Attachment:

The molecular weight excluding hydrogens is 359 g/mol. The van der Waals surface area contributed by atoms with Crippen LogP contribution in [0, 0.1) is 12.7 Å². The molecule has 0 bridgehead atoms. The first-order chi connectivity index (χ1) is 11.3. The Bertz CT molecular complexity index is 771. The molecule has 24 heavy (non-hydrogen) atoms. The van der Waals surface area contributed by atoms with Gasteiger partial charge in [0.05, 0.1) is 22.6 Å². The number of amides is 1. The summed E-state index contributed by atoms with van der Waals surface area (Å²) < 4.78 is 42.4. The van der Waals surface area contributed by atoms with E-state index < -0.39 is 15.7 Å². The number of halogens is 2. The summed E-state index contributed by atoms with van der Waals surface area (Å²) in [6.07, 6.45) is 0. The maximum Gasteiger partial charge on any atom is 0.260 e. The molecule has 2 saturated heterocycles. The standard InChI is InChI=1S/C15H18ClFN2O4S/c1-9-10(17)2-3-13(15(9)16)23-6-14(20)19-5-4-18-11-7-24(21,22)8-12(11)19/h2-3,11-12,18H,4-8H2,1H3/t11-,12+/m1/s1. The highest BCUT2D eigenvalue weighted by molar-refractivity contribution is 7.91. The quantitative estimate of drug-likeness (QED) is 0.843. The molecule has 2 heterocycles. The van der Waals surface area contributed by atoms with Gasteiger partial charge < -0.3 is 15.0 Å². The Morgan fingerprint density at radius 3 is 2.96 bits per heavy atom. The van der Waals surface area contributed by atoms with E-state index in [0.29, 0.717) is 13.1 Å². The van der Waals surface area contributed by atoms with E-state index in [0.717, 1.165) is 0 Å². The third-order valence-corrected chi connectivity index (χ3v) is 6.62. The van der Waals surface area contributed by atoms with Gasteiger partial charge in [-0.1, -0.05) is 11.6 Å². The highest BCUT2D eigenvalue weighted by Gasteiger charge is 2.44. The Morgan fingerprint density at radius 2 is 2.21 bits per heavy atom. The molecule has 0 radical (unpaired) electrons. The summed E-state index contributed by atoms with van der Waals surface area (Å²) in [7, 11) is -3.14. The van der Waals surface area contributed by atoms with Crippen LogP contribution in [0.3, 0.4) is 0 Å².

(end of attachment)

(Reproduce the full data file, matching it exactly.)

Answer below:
The molecular weight excluding hydrogens is 359 g/mol. The van der Waals surface area contributed by atoms with Crippen LogP contribution in [0, 0.1) is 12.7 Å². The molecule has 0 bridgehead atoms. The first-order chi connectivity index (χ1) is 11.3. The Bertz CT molecular complexity index is 771. The molecule has 24 heavy (non-hydrogen) atoms. The van der Waals surface area contributed by atoms with Gasteiger partial charge in [0.05, 0.1) is 22.6 Å². The number of amides is 1. The summed E-state index contributed by atoms with van der Waals surface area (Å²) < 4.78 is 42.4. The van der Waals surface area contributed by atoms with E-state index < -0.39 is 15.7 Å². The number of halogens is 2. The summed E-state index contributed by atoms with van der Waals surface area (Å²) in [6.07, 6.45) is 0. The maximum Gasteiger partial charge on any atom is 0.260 e. The molecule has 2 saturated heterocycles. The standard InChI is InChI=1S/C15H18ClFN2O4S/c1-9-10(17)2-3-13(15(9)16)23-6-14(20)19-5-4-18-11-7-24(21,22)8-12(11)19/h2-3,11-12,18H,4-8H2,1H3/t11-,12+/m1/s1. The highest BCUT2D eigenvalue weighted by molar-refractivity contribution is 7.91. The quantitative estimate of drug-likeness (QED) is 0.843. The molecule has 2 heterocycles. The van der Waals surface area contributed by atoms with Gasteiger partial charge < -0.3 is 15.0 Å². The Morgan fingerprint density at radius 3 is 2.96 bits per heavy atom. The van der Waals surface area contributed by atoms with E-state index in [0.29, 0.717) is 13.1 Å². The van der Waals surface area contributed by atoms with E-state index in [0.717, 1.165) is 0 Å². The third-order valence-corrected chi connectivity index (χ3v) is 6.62. The van der Waals surface area contributed by atoms with Gasteiger partial charge in [-0.1, -0.05) is 11.6 Å². The highest BCUT2D eigenvalue weighted by Gasteiger charge is 2.44. The Morgan fingerprint density at radius 2 is 2.21 bits per heavy atom. The molecule has 0 radical (unpaired) electrons. The summed E-state index contributed by atoms with van der Waals surface area (Å²) in [7, 11) is -3.14. The van der Waals surface area contributed by atoms with Crippen LogP contribution in [0.3, 0.4) is 0 Å².